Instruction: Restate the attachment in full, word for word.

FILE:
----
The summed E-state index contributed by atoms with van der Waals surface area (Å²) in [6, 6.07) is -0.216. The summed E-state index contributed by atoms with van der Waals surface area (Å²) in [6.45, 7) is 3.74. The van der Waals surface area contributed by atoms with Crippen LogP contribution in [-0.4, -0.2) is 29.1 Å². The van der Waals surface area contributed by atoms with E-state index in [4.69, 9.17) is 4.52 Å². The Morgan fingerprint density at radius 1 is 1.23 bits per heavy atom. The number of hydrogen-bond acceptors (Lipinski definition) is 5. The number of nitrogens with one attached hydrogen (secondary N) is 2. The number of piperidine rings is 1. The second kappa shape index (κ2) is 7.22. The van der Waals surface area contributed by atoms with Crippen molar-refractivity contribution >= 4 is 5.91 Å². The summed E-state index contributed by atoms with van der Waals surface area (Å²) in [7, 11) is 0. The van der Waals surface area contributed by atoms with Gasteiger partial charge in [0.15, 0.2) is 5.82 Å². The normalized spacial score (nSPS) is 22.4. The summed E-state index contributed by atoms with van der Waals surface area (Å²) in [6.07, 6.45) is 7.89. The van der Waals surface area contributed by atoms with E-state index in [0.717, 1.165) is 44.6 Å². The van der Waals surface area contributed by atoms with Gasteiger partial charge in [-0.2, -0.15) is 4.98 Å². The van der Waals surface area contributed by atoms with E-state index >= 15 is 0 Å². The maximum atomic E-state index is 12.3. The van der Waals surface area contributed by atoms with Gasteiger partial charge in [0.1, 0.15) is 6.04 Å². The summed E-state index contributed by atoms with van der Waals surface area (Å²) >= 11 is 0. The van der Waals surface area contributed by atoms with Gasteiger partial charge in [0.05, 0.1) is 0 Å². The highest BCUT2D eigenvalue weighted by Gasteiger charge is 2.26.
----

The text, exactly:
The summed E-state index contributed by atoms with van der Waals surface area (Å²) in [6, 6.07) is -0.216. The summed E-state index contributed by atoms with van der Waals surface area (Å²) in [6.45, 7) is 3.74. The van der Waals surface area contributed by atoms with Crippen LogP contribution in [-0.4, -0.2) is 29.1 Å². The van der Waals surface area contributed by atoms with E-state index in [4.69, 9.17) is 4.52 Å². The Morgan fingerprint density at radius 1 is 1.23 bits per heavy atom. The number of hydrogen-bond acceptors (Lipinski definition) is 5. The number of nitrogens with one attached hydrogen (secondary N) is 2. The number of piperidine rings is 1. The second kappa shape index (κ2) is 7.22. The van der Waals surface area contributed by atoms with Crippen molar-refractivity contribution >= 4 is 5.91 Å². The summed E-state index contributed by atoms with van der Waals surface area (Å²) in [7, 11) is 0. The van der Waals surface area contributed by atoms with Gasteiger partial charge in [0.15, 0.2) is 5.82 Å². The normalized spacial score (nSPS) is 22.4. The summed E-state index contributed by atoms with van der Waals surface area (Å²) in [6.07, 6.45) is 7.89. The van der Waals surface area contributed by atoms with E-state index in [0.717, 1.165) is 44.6 Å². The van der Waals surface area contributed by atoms with Gasteiger partial charge in [-0.2, -0.15) is 4.98 Å². The van der Waals surface area contributed by atoms with E-state index >= 15 is 0 Å². The maximum atomic E-state index is 12.3. The van der Waals surface area contributed by atoms with Gasteiger partial charge in [0.1, 0.15) is 6.04 Å². The summed E-state index contributed by atoms with van der Waals surface area (Å²) >= 11 is 0. The van der Waals surface area contributed by atoms with Gasteiger partial charge in [0.05, 0.1) is 0 Å². The highest BCUT2D eigenvalue weighted by Gasteiger charge is 2.26.